More recently, I’ve started sitting at the head of the table. I choose this seat because in meetings with large groups, it gives me the best opportunity to make eye contact and build rapport with everyone in the group. It also helps in a purely practical way. When I demonstrate the product, everyone can see my computer. I also think that taking the head of the table sends the message that I’m leading this meeting.

4. Know how to make an exit

At the end of each meeting, I try to make a strong exit. I smile, make eye contact, shake hands warmly, and thank them. I’ve discussed with other entrepreneurs how to leave investor meetings, and some suggested that I try to leave the investors thinking I don’t care whether I hear from them or not. That’s not my style. I’ve learned that being authentic is my priority. I have to be myself. I want to come across as someone they would look forward to dealing with again.

In recent weeks, I’ve focused on making these body language changes in every pitch meeting. At first I felt uncomfortable, as if I were pretending to be someone else, but I stuck with it. After two weeks, I noticed that I’d started thinking differently; negative thoughts and feelings of inadequacy started to fade. I can now say they’re gone altogether. I had expected that shifting my body language would help conceal my thoughts, but I didn’t realize the degree to which it would change my feelings about myself.

Right now, stand up and lift your arms into a victory pose. Hold it for two minutes. Feel the difference? Our minds change our behavior, and our behavior acts on the mind, shaping our outcomes. Will my changed body language lead to a successful close of our funding round? I will let you know right here.

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I believe I’m a good salesperson. I’m good at getting meetings with the right people and getting them excited, but I suffer from recurring attacks of what I call First Meeting Syndrome. My first meeting is red hot, but I struggle to get a follow-up; time passes and the deal goes cold. I’m a great door-opener, but I’m not so good at closing the deal.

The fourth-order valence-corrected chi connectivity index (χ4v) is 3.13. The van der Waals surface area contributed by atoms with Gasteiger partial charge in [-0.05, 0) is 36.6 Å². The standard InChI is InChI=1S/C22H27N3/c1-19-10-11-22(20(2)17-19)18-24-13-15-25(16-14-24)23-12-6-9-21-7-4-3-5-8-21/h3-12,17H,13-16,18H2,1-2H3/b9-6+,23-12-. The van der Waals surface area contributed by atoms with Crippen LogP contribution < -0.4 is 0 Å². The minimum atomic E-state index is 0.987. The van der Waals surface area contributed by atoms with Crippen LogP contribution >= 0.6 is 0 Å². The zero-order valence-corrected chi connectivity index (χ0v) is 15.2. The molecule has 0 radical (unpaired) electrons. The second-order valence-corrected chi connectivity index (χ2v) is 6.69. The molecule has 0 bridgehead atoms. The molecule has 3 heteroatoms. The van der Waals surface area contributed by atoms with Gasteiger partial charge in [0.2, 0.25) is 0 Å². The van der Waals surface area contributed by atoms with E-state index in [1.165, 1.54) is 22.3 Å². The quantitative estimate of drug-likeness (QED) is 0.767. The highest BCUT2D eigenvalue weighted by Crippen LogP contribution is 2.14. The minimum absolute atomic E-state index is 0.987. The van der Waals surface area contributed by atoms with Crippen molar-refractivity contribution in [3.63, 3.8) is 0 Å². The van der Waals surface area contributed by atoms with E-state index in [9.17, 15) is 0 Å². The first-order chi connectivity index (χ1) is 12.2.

Earlier this year, I pitched a partnership for Posse to the chief operating officer of a major media company. Once again, our initial meeting was excellent. I managed to score a follow-up with a few of the executive’s colleagues; again, my presentation seemed to go well, and the  group seemed receptive to my ideas. But as weeks slipped by and email communication slowed, I started to worry. Had I blown another opportunity by not being able to seal the deal? Over the past year, I’ve wondered: What am I doing wrong? How come I’m so good at initial meetings but so lousy at following through? I asked mentors for advice, and I tracked folks who are killer salespeople in order to learn what their magic was at meetings.

And I discovered that I was making some fundamental mistakes. It’s always tough for a small company to close a deal with a big company. For one thing, few people have even heard of a start-up like mine, so there are no kudos awaiting the corporate executive who strikes a deal with me. Instead, there’s a high level of risk, working with a product of unknown quality. Because that deal I mentioned was a potential game changer for Posse, one I needed to make happen, I decided to try a few of the techniques I learned from my mentors. And I’m proud to report that last week we closed a partnership that will give Posse lots of exposure in the coming months.

Here are a few of the things I learned:

1. Get the other company to do the talking

I used to spend a lot of time preparing for meetings. I’d research the company, come up with a range of suggestions and try to impress them with my presentation. I’d talk for 80 percent of the meeting. One mentor suggested that I make my first meeting all about them. Rather than arriving with a fully developed proposal, spend most of the time asking about their strategy. Then describe what Posse does and try to generate partnership ideas together.

When I managed to get back in to see the media company, I asked about its objectives. To my surprise, one of the lead executives said that her performance was measured by the amount of traffic she could drive to her company’s website. It became obvious that search engine optimization was crucial.

After I mentioned that Posse collected many reviews that were relevant to pages on the media company’s platform, this executive suggested that if we fed the reviews relevant to their store pages through an A.P.I., that would improve their ranking in Google search and drive more traffic to their site. Now she was interested. This was not an idea I had considered when I delivered my first presentation to the company, but it was exactly what I needed to get an important person on board with the proposal.